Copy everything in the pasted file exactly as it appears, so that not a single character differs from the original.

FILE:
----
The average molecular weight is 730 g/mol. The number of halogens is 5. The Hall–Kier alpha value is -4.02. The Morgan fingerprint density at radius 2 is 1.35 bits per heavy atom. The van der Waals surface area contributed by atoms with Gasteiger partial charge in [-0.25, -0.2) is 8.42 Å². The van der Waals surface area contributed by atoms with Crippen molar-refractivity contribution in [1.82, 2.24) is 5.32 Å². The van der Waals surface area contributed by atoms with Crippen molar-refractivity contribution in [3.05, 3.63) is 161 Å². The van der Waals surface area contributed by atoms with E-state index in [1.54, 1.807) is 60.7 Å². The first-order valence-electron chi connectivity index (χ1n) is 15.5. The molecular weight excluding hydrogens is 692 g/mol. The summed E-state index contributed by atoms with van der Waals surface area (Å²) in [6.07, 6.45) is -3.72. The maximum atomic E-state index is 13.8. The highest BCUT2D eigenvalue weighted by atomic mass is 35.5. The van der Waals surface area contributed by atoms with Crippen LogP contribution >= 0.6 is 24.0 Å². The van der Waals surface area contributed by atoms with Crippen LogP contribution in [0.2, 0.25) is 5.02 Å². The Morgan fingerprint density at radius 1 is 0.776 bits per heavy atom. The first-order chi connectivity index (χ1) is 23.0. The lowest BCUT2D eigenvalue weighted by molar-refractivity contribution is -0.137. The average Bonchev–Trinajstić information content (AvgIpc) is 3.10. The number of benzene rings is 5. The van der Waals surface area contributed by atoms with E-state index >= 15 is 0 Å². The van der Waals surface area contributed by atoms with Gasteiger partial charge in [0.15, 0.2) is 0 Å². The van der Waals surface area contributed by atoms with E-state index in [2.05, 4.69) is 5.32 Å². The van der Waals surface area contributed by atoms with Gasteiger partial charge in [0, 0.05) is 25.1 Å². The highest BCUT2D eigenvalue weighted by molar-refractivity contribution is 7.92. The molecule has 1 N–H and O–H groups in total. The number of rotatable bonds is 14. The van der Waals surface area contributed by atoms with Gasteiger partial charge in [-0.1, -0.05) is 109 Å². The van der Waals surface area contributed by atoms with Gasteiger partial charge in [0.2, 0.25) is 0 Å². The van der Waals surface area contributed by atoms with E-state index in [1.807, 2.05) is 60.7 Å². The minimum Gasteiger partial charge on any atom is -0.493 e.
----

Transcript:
The average molecular weight is 730 g/mol. The number of halogens is 5. The Hall–Kier alpha value is -4.02. The Morgan fingerprint density at radius 2 is 1.35 bits per heavy atom. The van der Waals surface area contributed by atoms with Gasteiger partial charge in [-0.25, -0.2) is 8.42 Å². The van der Waals surface area contributed by atoms with Crippen molar-refractivity contribution in [1.82, 2.24) is 5.32 Å². The van der Waals surface area contributed by atoms with Crippen molar-refractivity contribution in [3.05, 3.63) is 161 Å². The van der Waals surface area contributed by atoms with E-state index in [1.54, 1.807) is 60.7 Å². The first-order valence-electron chi connectivity index (χ1n) is 15.5. The molecular weight excluding hydrogens is 692 g/mol. The summed E-state index contributed by atoms with van der Waals surface area (Å²) in [6.07, 6.45) is -3.72. The maximum atomic E-state index is 13.8. The highest BCUT2D eigenvalue weighted by atomic mass is 35.5. The van der Waals surface area contributed by atoms with Crippen LogP contribution >= 0.6 is 24.0 Å². The van der Waals surface area contributed by atoms with Crippen LogP contribution in [0.2, 0.25) is 5.02 Å². The Morgan fingerprint density at radius 1 is 0.776 bits per heavy atom. The first-order chi connectivity index (χ1) is 23.0. The lowest BCUT2D eigenvalue weighted by molar-refractivity contribution is -0.137. The average Bonchev–Trinajstić information content (AvgIpc) is 3.10. The number of benzene rings is 5. The van der Waals surface area contributed by atoms with E-state index >= 15 is 0 Å². The van der Waals surface area contributed by atoms with Gasteiger partial charge in [0.15, 0.2) is 0 Å². The van der Waals surface area contributed by atoms with E-state index in [2.05, 4.69) is 5.32 Å². The van der Waals surface area contributed by atoms with Gasteiger partial charge in [0, 0.05) is 25.1 Å². The highest BCUT2D eigenvalue weighted by molar-refractivity contribution is 7.92. The molecule has 1 N–H and O–H groups in total. The number of rotatable bonds is 14. The van der Waals surface area contributed by atoms with Gasteiger partial charge in [-0.1, -0.05) is 109 Å². The van der Waals surface area contributed by atoms with Gasteiger partial charge in [0.2, 0.25) is 0 Å². The van der Waals surface area contributed by atoms with E-state index in [1.807, 2.05) is 60.7 Å². The minimum Gasteiger partial charge on any atom is -0.493 e.